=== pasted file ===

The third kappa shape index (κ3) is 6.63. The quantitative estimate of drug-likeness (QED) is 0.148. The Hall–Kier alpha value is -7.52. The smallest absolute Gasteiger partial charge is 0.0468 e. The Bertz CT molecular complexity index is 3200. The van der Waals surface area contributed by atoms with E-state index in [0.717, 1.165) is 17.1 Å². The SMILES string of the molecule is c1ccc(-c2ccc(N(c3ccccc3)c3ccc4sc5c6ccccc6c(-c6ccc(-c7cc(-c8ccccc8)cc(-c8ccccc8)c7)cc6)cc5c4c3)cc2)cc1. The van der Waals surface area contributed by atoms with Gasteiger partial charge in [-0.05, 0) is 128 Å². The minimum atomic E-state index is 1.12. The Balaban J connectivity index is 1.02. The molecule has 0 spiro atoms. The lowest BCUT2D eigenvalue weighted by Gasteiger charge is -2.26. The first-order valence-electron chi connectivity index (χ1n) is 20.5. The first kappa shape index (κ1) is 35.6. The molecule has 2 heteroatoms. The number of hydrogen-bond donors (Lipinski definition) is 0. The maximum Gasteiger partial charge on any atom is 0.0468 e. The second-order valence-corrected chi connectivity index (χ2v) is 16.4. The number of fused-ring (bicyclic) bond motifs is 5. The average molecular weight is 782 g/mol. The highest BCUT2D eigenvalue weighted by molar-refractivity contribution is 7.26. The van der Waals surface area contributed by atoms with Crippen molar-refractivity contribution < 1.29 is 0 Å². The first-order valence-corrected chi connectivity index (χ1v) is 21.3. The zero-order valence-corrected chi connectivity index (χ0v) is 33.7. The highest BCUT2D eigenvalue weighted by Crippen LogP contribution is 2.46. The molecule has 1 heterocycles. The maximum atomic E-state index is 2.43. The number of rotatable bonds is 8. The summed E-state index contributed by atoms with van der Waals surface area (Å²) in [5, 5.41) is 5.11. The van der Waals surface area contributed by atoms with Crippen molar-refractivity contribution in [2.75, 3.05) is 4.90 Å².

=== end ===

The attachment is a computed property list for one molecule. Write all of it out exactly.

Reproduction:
The third kappa shape index (κ3) is 6.63. The quantitative estimate of drug-likeness (QED) is 0.148. The Hall–Kier alpha value is -7.52. The smallest absolute Gasteiger partial charge is 0.0468 e. The Bertz CT molecular complexity index is 3200. The van der Waals surface area contributed by atoms with E-state index in [0.717, 1.165) is 17.1 Å². The SMILES string of the molecule is c1ccc(-c2ccc(N(c3ccccc3)c3ccc4sc5c6ccccc6c(-c6ccc(-c7cc(-c8ccccc8)cc(-c8ccccc8)c7)cc6)cc5c4c3)cc2)cc1. The van der Waals surface area contributed by atoms with Gasteiger partial charge in [-0.05, 0) is 128 Å². The minimum atomic E-state index is 1.12. The Balaban J connectivity index is 1.02. The molecule has 0 spiro atoms. The lowest BCUT2D eigenvalue weighted by Gasteiger charge is -2.26. The first-order valence-electron chi connectivity index (χ1n) is 20.5. The first kappa shape index (κ1) is 35.6. The molecule has 2 heteroatoms. The number of hydrogen-bond donors (Lipinski definition) is 0. The maximum Gasteiger partial charge on any atom is 0.0468 e. The second-order valence-corrected chi connectivity index (χ2v) is 16.4. The number of fused-ring (bicyclic) bond motifs is 5. The average molecular weight is 782 g/mol. The highest BCUT2D eigenvalue weighted by molar-refractivity contribution is 7.26. The van der Waals surface area contributed by atoms with Crippen molar-refractivity contribution < 1.29 is 0 Å². The first-order valence-corrected chi connectivity index (χ1v) is 21.3. The zero-order valence-corrected chi connectivity index (χ0v) is 33.7. The highest BCUT2D eigenvalue weighted by Crippen LogP contribution is 2.46. The molecule has 1 heterocycles. The maximum atomic E-state index is 2.43. The number of rotatable bonds is 8. The summed E-state index contributed by atoms with van der Waals surface area (Å²) in [5, 5.41) is 5.11. The van der Waals surface area contributed by atoms with Crippen molar-refractivity contribution in [2.75, 3.05) is 4.90 Å².